By Aaron Reiss
By Angelica Leicht
By Dianna Wray
By Aaron Reiss
By Camilo Smith
By Craig Malisow
By Jeff Balke
By Angelica Leicht
Foster and other coaches belittle the parents' complaints about awards, saying that Nuber's behavior was well within the bounds of professional conduct. "I don't know what this awards stuff is in Pearland," says Foster. "You have a bunch of busybodies there."
James McClanahan, the softball coach at Elkins High, says that he doesn't give any individual awards to his team, and has never suffered repercussions. He readily admits that Nuber benefited from the talented kids on her team, but he praises her abilities as a coach. "She, as the coach, molded that team," he says. "You can't give her credit for scoring the runs, but you can't take away the fact that she is responsible for molding the team that won."
Another coach, who asked to remain anonymous, was shocked to hear Nuber had been fired. "Ninety-nine percent of coaches lose their jobs when they don't win," she says. "You think winning a championship at state level is job security."
That coach belittles Nuber's transgressions. "We all show videos we maybe shouldn't," she said. "We all fail to fill out some forms. When you start looking in files, you'll find that."
On examination, the issue of the Eddie Murphy video seems especially trivial. During the same time period, the Pearland High School library offered three R-rated films for checkout. A Pearland ISD spokesperson says that the school wasn't aware of the rating, and has now yanked the videos.
A letter from Chronicle softball reporter Jerome Soloman negates the accusation that Nuber failed in her press relations. "Obviously she has permanently etched my phone number into her automatic redial," Solomon wrote Nelson, "because besides sending weekly faxes of the team's latest statistics to me at both my home and at the office, I was guaranteed a day-after-the-game telephone call from Coach Nuber touting the exploits of her squad. No other coach is more aggressive, willing or accessible than Coach Nuber."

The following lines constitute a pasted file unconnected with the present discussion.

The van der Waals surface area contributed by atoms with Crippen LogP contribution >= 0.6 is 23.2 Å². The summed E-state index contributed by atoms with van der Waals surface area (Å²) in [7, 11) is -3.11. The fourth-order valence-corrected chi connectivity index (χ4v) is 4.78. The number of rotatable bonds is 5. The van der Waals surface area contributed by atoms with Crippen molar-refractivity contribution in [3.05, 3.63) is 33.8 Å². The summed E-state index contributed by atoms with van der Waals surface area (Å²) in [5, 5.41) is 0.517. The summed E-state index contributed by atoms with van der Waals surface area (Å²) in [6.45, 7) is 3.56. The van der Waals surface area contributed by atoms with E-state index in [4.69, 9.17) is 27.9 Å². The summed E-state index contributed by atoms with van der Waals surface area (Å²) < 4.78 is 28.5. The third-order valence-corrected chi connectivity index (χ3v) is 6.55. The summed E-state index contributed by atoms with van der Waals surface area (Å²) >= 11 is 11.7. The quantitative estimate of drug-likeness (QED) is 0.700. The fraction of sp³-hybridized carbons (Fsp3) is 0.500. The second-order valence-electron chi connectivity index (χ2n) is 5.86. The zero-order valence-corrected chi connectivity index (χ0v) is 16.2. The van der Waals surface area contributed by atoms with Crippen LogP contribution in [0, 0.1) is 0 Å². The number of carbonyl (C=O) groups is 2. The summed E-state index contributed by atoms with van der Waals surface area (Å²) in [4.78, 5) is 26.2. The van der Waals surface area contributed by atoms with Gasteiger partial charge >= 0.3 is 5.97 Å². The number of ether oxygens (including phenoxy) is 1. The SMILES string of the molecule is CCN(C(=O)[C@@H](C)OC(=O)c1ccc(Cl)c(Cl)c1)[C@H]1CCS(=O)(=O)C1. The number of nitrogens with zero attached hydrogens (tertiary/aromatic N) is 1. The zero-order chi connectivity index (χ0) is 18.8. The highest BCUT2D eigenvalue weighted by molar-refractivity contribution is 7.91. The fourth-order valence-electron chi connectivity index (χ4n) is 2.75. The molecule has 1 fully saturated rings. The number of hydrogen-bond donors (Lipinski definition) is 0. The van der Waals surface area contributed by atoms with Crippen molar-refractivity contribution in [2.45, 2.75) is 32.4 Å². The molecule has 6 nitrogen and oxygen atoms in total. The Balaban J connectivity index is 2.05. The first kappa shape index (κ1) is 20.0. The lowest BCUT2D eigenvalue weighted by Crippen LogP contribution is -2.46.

At 9:10 on Monday morning, the vacation Bible schoolers at First Baptist Church pledge allegiance to the American flag, the Christian flag and the Bible. Assistant pastor Rod Compton then announces a surprise for the church kids: a visit from the championship girls' softball team.
Eight of the 14 Lady Oilers burst through the sanctuary door and run down the aisle -- fresh-faced, upbeat, hometown heroines with ponytails swinging behind them. The Bible schoolers applaud.
Lea Mishlan acts as the team spokesperson, telling the kids how hard the Lady Oilers worked to accomplish their goal. Many of them, she says, played together in Pixie leagues, practicing long hours for years.
She never mentions Nuber, and it's no wonder. First Baptist Church is conservative even by Pearland's standards; it's certainly the wrong place to praise a coach suspected of lesbianism. Earlier this year, pastor Rick Scarborough published Enough is Enough: A Call to Christian Involvement. In the book, he decried the amorality of gays and lesbians; "sodomites," he called them. In a chapter titled, "From the Closet to the Classroom," he states that homosexuality is wrong, and so is silence in the face of it. He urges increased Christian involvement in schools and government, and rejoices that three members of his church serve on Pearland's City Council, four on its school board. He explicitly praises the principal of Pearland High.
After their Bible school appearance, the players spill into the church foyer, where they meet a reporter. Once again, Mishlan speaks for the team. The other girls gather around her -- all but Melissa Coronado, who stands a few feet back from the group.
The girls laugh as Mishlan explains what it takes to win a championship: "Team bonding." They fondly recall the dance they did on the bus before every game, the cheer about bashing the bird's head.
Still, no one mentions the coach. When the reporter finally asks Mishlan about the firing, she replies, "I knew that question was coming." She also knew the firing was coming, she says. Rumors had been in the air.
Mishlan takes her parents' position: the firing was fair, and she has no complaints. Other players nod in agreement.
"I think this team can win next year with a new coach," Mishlan says, and no one contradicts her. Even post-season, the team obviously doesn't lack for self-esteem or cohesion. The only individual excluded from the cozy, cheerful group seems to be Holly Nuber.
On a Monday evening, more than a week after Nuber filed her grievance, the Pearland City Council is meeting to proclaim June 2430 "Lady Oilers Week." The team sits in the front rows of the chambers. Nuber is nowhere in sight.
The night before, on the phone, she said that she was nervous about tonight's event, about facing the team and the town for the first time since her grievance raised the issue of her sexual orientation. On one hand, she feared she might be booed or hissed. On the other, she felt she had nothing to be ashamed of. When she heard about the team's appearance at First Baptist, Nuber wasn't angry that the girls had appeared at a homophobic church. Instead, she simply felt left out, sad that she hadn't been invited.